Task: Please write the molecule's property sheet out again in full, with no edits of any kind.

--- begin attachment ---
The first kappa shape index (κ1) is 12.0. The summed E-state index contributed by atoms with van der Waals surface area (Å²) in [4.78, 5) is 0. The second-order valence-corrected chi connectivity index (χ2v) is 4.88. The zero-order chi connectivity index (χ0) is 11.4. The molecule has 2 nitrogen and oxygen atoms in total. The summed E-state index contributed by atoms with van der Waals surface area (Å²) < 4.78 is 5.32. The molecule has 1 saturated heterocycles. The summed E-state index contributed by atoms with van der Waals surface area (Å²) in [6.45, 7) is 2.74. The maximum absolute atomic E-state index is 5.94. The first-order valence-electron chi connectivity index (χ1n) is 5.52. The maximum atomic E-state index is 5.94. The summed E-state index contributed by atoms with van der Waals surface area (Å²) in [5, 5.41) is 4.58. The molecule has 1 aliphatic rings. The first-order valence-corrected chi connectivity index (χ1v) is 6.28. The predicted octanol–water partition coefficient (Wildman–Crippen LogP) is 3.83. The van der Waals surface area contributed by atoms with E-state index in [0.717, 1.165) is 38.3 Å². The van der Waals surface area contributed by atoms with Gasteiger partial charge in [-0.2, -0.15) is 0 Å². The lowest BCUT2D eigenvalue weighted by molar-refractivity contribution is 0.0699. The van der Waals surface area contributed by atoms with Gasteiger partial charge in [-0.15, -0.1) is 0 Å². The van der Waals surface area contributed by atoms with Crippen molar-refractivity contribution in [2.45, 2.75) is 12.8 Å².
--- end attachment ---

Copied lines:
The first kappa shape index (κ1) is 12.0. The summed E-state index contributed by atoms with van der Waals surface area (Å²) in [4.78, 5) is 0. The second-order valence-corrected chi connectivity index (χ2v) is 4.88. The zero-order chi connectivity index (χ0) is 11.4. The molecule has 2 nitrogen and oxygen atoms in total. The summed E-state index contributed by atoms with van der Waals surface area (Å²) < 4.78 is 5.32. The molecule has 1 saturated heterocycles. The summed E-state index contributed by atoms with van der Waals surface area (Å²) in [6.45, 7) is 2.74. The maximum absolute atomic E-state index is 5.94. The first-order valence-electron chi connectivity index (χ1n) is 5.52. The maximum atomic E-state index is 5.94. The summed E-state index contributed by atoms with van der Waals surface area (Å²) in [5, 5.41) is 4.58. The molecule has 1 aliphatic rings. The first-order valence-corrected chi connectivity index (χ1v) is 6.28. The predicted octanol–water partition coefficient (Wildman–Crippen LogP) is 3.83. The van der Waals surface area contributed by atoms with E-state index in [0.717, 1.165) is 38.3 Å². The van der Waals surface area contributed by atoms with Gasteiger partial charge in [-0.2, -0.15) is 0 Å². The lowest BCUT2D eigenvalue weighted by molar-refractivity contribution is 0.0699. The van der Waals surface area contributed by atoms with Gasteiger partial charge in [-0.15, -0.1) is 0 Å². The van der Waals surface area contributed by atoms with Crippen molar-refractivity contribution in [2.45, 2.75) is 12.8 Å².